Cleveland parish closings vigorously contested

by Judy Gross

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The Vatican Congregation for the Clergy has extended the deadlines for appeals in the closings of nine of 12 bitterly contested Cleveland parishes ordered shut down by Bishop Richard Lennon as part of a larger diocesan reorganization plan involving 50 parishes. Most parishes are being closed or merged without major incidents.

Meanwhile, Lennon will be traveling to Rome for discussions with the Vatican.

Catholic activist Peter Borre of Boston, who works with Catholics attempting to keep their parishes open, said the extension could mean a possible “halting or reversing” of the closings or it might simply mean the congregation’s workload is “too heavy to make a rapid determination.”

Borre has assisted more than 70 parishes, he says, by “acting as software between these parishioners and the recourse process in Rome.” He translates documents and walks parishioners through the intricacies of the canon law appeals process. At the moment he is representing 12 Cleveland parishes.

Cleveland churches, as in the cases of many northeastern U.S. cities, were built by immigrants in ethnic neighborhoods. Eight of the proposed Cleveland closings involve Polish, Hungarian and Slovak churches. The closings have prompted protests and accusations of ethnic slighting. Meanwhile, there have been weekly street services outside the now padlocked 92-year-old St. Casmir Parish church where worshipers still gather regularly to pray and sing.

The final Mass celebrated at the parish, at which Lennon officiated last November, was marked by some parishioners who shouted at him and by one man who attempted to unplug his microphone.

On Easter Sunday, at the final Mass at St. Peter Church, the disgruntled pastor, Fr. Robert Marrone, spoke forcefully before locking the massive wooden church doors for the final time. At the foot of the altar within the 156-year-old church, a longtime parishioner, acting on his own, left a plastic bag of coins with a note that read: “A gift for Bishop Lennon. Thirty pieces of silver for the one who has betrayed us.”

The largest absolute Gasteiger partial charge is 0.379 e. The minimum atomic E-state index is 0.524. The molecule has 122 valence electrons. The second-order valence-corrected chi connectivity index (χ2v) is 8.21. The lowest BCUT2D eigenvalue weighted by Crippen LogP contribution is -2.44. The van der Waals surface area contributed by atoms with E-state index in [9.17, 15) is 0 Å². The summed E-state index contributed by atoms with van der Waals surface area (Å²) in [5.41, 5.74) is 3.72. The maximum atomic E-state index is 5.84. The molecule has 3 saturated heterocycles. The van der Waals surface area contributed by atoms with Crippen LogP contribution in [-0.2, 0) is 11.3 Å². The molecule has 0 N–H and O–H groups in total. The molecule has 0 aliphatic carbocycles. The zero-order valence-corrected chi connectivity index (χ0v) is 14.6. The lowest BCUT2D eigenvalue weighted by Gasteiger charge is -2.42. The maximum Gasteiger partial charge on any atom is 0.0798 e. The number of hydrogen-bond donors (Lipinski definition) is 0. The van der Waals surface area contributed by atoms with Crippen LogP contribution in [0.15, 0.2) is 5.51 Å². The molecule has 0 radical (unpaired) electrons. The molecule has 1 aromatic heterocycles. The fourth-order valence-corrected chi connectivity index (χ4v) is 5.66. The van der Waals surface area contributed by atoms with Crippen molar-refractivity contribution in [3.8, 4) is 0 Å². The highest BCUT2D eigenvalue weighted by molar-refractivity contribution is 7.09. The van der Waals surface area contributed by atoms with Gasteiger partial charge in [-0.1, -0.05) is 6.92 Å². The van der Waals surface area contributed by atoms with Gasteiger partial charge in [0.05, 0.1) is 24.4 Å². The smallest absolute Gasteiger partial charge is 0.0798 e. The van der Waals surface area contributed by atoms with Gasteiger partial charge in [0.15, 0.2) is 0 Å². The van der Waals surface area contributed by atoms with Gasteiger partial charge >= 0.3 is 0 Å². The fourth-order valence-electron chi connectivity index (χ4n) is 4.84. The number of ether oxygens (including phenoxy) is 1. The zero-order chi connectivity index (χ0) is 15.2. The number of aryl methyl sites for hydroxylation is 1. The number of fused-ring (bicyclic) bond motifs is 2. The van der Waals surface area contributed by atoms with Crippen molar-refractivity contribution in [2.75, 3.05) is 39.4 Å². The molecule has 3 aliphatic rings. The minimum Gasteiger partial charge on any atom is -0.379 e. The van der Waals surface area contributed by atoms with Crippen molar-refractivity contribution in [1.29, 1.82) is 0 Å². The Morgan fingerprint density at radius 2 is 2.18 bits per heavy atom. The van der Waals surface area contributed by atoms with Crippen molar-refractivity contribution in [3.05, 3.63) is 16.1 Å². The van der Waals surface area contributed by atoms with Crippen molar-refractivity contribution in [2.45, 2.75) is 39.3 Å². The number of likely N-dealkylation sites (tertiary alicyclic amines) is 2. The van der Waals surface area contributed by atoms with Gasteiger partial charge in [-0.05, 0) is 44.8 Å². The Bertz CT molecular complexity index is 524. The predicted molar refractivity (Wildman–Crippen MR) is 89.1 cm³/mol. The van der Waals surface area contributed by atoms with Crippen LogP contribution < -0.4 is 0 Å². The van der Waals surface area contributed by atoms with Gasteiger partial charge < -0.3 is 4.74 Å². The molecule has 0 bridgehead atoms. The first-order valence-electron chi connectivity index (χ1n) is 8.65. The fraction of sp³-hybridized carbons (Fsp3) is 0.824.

When Lennon first arrived in the Cleveland diocese from Boston in 2006, he accelerated parish closing plans already in the works in the eight-county diocese, which is suffering from shrinking congregations, a troubled economy, and dwindling weekly collections.

The situation has been compounded by a steep decline in clergy vocations. The Cleveland diocese had 596 active priests in 1970 and only 273 in 2009.

As part of a diocesan parish plan once endorsed by Lennon’s predecessor, Bishop Anthony Pilla, more than half of the parishes in the diocese had formed partnerships with other parishes, pairing urban, suburban and rural parishes into “clusters.”

The Cleveland diocese has more than 500,000 Catholics in what once were 200 parishes.

“Under Bishop Lennon, that pastoral dimension was dropped,” said Bob Kloos, vice president of Endangered Catholics, a grass-roots organization founded to fight the parish closings. He said that some parishes selected for closing or mergers have over 1,000 parishioners. “These churches are rocks on which to support future growth in church members and church missions. Ethnic churches and broad-based city churches bring members into the city where they can be of service to others,” Kloos explained.

Kloos believes that beyond the priest shortage and urban flight in recent decades, some closings are being driven by special financial considerations. “Parishes sitting on real estate that can garner the biggest return for the diocese have been selected to close,” he said.

In a March 30 letter to former St. Peter parishioners, Lennon wrote, “In order to provide for presence and pastoral care in an equitable manner throughout the diocese, a number of beloved parishes are closing and others are merging so the work of building the kingdom of God will continue.”

[Judy Gross writes from Tallahasee, Fla.]

Editor's note: An earlier version of this story incorrectly identified Fr. Robert Marrone as the person who left a bag of coins and a note at the altar of St. Peter Church. NCR regrets the error.

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